With their latticework of ramps, bypass lanes, and flyovers, the blueprints have the look of one of those historical timelines that shows warring empires dividing and combining in endless permutations. It’s a testament to America’s highway designers that this tangle, hard to follow with one finger, will one day be navigable at 70 miles per hour.
If you’re thinking this neighborhood-eating highway expansion sounds a little incongruous for a proudly progressive city in 2021, you’re right. Like in Houston, which has won temporary reprieve from a similar project, Austin’s local politicians are almost uniformly displeased with the plans from the Texas Department of Transportation, or TxDOT.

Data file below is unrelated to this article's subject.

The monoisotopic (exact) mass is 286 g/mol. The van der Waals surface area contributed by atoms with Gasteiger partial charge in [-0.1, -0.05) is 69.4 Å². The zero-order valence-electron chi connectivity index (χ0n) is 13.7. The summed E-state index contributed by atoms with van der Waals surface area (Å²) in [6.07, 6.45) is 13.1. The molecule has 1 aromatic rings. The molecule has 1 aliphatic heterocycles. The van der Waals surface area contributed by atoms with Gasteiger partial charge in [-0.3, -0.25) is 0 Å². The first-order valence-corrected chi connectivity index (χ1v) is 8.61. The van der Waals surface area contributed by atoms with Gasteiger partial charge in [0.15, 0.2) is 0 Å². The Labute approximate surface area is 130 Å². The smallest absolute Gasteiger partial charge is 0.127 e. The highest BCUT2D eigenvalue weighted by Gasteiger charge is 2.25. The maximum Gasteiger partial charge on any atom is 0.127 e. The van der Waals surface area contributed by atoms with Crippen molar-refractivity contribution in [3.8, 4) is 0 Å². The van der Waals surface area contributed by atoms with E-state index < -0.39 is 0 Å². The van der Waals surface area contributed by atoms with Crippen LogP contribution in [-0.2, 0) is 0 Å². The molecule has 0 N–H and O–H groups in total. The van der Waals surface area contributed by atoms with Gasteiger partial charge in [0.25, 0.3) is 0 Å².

Unfortunately for those legislators, I-35 is not just a downtown connector; the road runs from Laredo, Texas, to Duluth, Minnesota, and Austin doesn’t have an interstate ring road like those that surround D.C. or Boston. TxDOT is focused on keeping that traffic moving, as well as serving fast-growing exurbs north and south of the city.
Last month, the mayor and nearly the entirety of the Austin City Council signed a letter addressed to the I-35 team at the Department of Transportation with some requests: Change the design to narrow the right-of-way. Build more crossings. Make frontage roads into pleasant local streets. Design, fund, and build highway decks—suspended parks over the road—to knit together neighborhoods that were severed in 1962. And delay the project until Austin can complete its transit lines.